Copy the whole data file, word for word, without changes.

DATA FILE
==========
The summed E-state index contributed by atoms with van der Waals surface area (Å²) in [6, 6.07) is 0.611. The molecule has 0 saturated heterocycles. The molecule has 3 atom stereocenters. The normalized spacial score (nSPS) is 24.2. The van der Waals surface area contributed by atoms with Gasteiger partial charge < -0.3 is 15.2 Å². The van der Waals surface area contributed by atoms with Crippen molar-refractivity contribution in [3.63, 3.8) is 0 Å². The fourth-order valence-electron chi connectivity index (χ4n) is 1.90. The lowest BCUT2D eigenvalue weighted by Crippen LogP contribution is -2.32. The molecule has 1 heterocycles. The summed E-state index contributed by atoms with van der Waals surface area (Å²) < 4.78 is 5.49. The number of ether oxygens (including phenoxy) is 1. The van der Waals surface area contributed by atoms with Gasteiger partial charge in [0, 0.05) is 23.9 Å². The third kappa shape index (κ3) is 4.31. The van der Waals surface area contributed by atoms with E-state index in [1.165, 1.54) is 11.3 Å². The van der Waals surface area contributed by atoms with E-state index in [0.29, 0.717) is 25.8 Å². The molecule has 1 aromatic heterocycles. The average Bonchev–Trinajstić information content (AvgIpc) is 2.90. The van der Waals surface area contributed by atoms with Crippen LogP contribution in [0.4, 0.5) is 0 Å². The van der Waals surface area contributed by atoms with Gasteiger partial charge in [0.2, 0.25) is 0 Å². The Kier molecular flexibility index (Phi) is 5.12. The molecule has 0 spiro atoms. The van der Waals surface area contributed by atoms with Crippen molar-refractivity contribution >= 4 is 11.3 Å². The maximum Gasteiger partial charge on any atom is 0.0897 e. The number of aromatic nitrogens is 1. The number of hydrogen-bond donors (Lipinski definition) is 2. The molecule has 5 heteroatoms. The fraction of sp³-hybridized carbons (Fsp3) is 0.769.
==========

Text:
The summed E-state index contributed by atoms with van der Waals surface area (Å²) in [6, 6.07) is 0.611. The molecule has 0 saturated heterocycles. The molecule has 3 atom stereocenters. The normalized spacial score (nSPS) is 24.2. The van der Waals surface area contributed by atoms with Gasteiger partial charge < -0.3 is 15.2 Å². The van der Waals surface area contributed by atoms with Crippen molar-refractivity contribution in [3.63, 3.8) is 0 Å². The fourth-order valence-electron chi connectivity index (χ4n) is 1.90. The lowest BCUT2D eigenvalue weighted by Crippen LogP contribution is -2.32. The molecule has 1 heterocycles. The summed E-state index contributed by atoms with van der Waals surface area (Å²) < 4.78 is 5.49. The number of ether oxygens (including phenoxy) is 1. The van der Waals surface area contributed by atoms with Gasteiger partial charge in [0, 0.05) is 23.9 Å². The third kappa shape index (κ3) is 4.31. The van der Waals surface area contributed by atoms with E-state index in [1.165, 1.54) is 11.3 Å². The van der Waals surface area contributed by atoms with E-state index in [0.29, 0.717) is 25.8 Å². The molecule has 1 aromatic heterocycles. The average Bonchev–Trinajstić information content (AvgIpc) is 2.90. The van der Waals surface area contributed by atoms with Crippen LogP contribution in [0.4, 0.5) is 0 Å². The van der Waals surface area contributed by atoms with Gasteiger partial charge in [0.2, 0.25) is 0 Å². The Kier molecular flexibility index (Phi) is 5.12. The molecule has 0 spiro atoms. The van der Waals surface area contributed by atoms with Crippen molar-refractivity contribution >= 4 is 11.3 Å². The maximum Gasteiger partial charge on any atom is 0.0897 e. The number of aromatic nitrogens is 1. The number of hydrogen-bond donors (Lipinski definition) is 2. The molecule has 5 heteroatoms. The fraction of sp³-hybridized carbons (Fsp3) is 0.769.